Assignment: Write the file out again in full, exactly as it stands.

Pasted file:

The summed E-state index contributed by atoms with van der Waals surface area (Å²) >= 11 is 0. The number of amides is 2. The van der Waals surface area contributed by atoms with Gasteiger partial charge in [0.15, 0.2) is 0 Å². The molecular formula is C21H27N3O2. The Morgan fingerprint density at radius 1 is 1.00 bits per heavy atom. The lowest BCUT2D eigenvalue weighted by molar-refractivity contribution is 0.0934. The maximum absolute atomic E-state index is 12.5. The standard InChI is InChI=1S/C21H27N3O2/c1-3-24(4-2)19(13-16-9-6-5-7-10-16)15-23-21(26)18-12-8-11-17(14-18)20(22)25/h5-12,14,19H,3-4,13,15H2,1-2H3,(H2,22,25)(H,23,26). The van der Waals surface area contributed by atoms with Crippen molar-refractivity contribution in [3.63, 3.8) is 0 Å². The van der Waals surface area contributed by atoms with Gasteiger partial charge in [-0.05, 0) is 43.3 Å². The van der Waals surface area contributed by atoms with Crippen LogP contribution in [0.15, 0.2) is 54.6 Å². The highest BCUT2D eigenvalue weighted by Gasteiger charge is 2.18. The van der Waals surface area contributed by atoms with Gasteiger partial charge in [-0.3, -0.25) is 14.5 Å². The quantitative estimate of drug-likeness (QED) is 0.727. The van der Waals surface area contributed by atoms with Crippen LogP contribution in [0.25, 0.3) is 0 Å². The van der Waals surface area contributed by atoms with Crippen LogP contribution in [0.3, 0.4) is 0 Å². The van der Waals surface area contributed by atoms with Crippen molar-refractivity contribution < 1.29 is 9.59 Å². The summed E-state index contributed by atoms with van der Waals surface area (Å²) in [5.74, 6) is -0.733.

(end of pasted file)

The summed E-state index contributed by atoms with van der Waals surface area (Å²) >= 11 is 0. The number of amides is 2. The van der Waals surface area contributed by atoms with Gasteiger partial charge in [0.15, 0.2) is 0 Å². The molecular formula is C21H27N3O2. The Morgan fingerprint density at radius 1 is 1.00 bits per heavy atom. The lowest BCUT2D eigenvalue weighted by molar-refractivity contribution is 0.0934. The maximum absolute atomic E-state index is 12.5. The standard InChI is InChI=1S/C21H27N3O2/c1-3-24(4-2)19(13-16-9-6-5-7-10-16)15-23-21(26)18-12-8-11-17(14-18)20(22)25/h5-12,14,19H,3-4,13,15H2,1-2H3,(H2,22,25)(H,23,26). The van der Waals surface area contributed by atoms with Crippen molar-refractivity contribution in [3.63, 3.8) is 0 Å². The van der Waals surface area contributed by atoms with Gasteiger partial charge in [-0.05, 0) is 43.3 Å². The van der Waals surface area contributed by atoms with Crippen LogP contribution in [0.15, 0.2) is 54.6 Å². The highest BCUT2D eigenvalue weighted by Gasteiger charge is 2.18. The van der Waals surface area contributed by atoms with Gasteiger partial charge in [-0.3, -0.25) is 14.5 Å². The quantitative estimate of drug-likeness (QED) is 0.727. The van der Waals surface area contributed by atoms with Crippen LogP contribution in [0.25, 0.3) is 0 Å². The van der Waals surface area contributed by atoms with Crippen LogP contribution in [0.3, 0.4) is 0 Å². The van der Waals surface area contributed by atoms with Crippen molar-refractivity contribution < 1.29 is 9.59 Å². The summed E-state index contributed by atoms with van der Waals surface area (Å²) in [5.74, 6) is -0.733.